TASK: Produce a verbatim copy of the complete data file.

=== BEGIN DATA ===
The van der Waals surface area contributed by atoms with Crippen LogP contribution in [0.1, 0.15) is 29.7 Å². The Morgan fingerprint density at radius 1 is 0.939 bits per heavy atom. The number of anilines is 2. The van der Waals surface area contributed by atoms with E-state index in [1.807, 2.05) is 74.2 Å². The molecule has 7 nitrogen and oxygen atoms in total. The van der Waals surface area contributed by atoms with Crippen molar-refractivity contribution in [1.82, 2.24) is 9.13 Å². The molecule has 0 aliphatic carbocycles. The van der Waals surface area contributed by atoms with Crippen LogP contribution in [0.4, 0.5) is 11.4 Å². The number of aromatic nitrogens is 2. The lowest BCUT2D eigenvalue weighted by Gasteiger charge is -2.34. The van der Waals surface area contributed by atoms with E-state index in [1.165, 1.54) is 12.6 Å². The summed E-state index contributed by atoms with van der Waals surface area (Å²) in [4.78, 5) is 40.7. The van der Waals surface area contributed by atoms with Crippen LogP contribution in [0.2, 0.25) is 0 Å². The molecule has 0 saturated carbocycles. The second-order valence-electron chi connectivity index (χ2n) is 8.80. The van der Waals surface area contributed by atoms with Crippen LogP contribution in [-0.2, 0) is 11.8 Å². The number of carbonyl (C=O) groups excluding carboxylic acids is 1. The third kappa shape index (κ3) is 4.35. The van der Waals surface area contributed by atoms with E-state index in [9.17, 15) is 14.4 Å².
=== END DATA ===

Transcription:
The van der Waals surface area contributed by atoms with Crippen LogP contribution in [0.1, 0.15) is 29.7 Å². The Morgan fingerprint density at radius 1 is 0.939 bits per heavy atom. The number of anilines is 2. The van der Waals surface area contributed by atoms with E-state index in [1.807, 2.05) is 74.2 Å². The molecule has 7 nitrogen and oxygen atoms in total. The van der Waals surface area contributed by atoms with Crippen molar-refractivity contribution in [1.82, 2.24) is 9.13 Å². The molecule has 0 aliphatic carbocycles. The van der Waals surface area contributed by atoms with Crippen LogP contribution in [0.4, 0.5) is 11.4 Å². The number of aromatic nitrogens is 2. The lowest BCUT2D eigenvalue weighted by Gasteiger charge is -2.34. The van der Waals surface area contributed by atoms with E-state index in [1.165, 1.54) is 12.6 Å². The summed E-state index contributed by atoms with van der Waals surface area (Å²) in [4.78, 5) is 40.7. The van der Waals surface area contributed by atoms with Crippen LogP contribution in [0.2, 0.25) is 0 Å². The molecule has 0 saturated carbocycles. The second-order valence-electron chi connectivity index (χ2n) is 8.80. The van der Waals surface area contributed by atoms with Crippen LogP contribution in [-0.2, 0) is 11.8 Å². The number of carbonyl (C=O) groups excluding carboxylic acids is 1. The third kappa shape index (κ3) is 4.35. The van der Waals surface area contributed by atoms with E-state index in [9.17, 15) is 14.4 Å².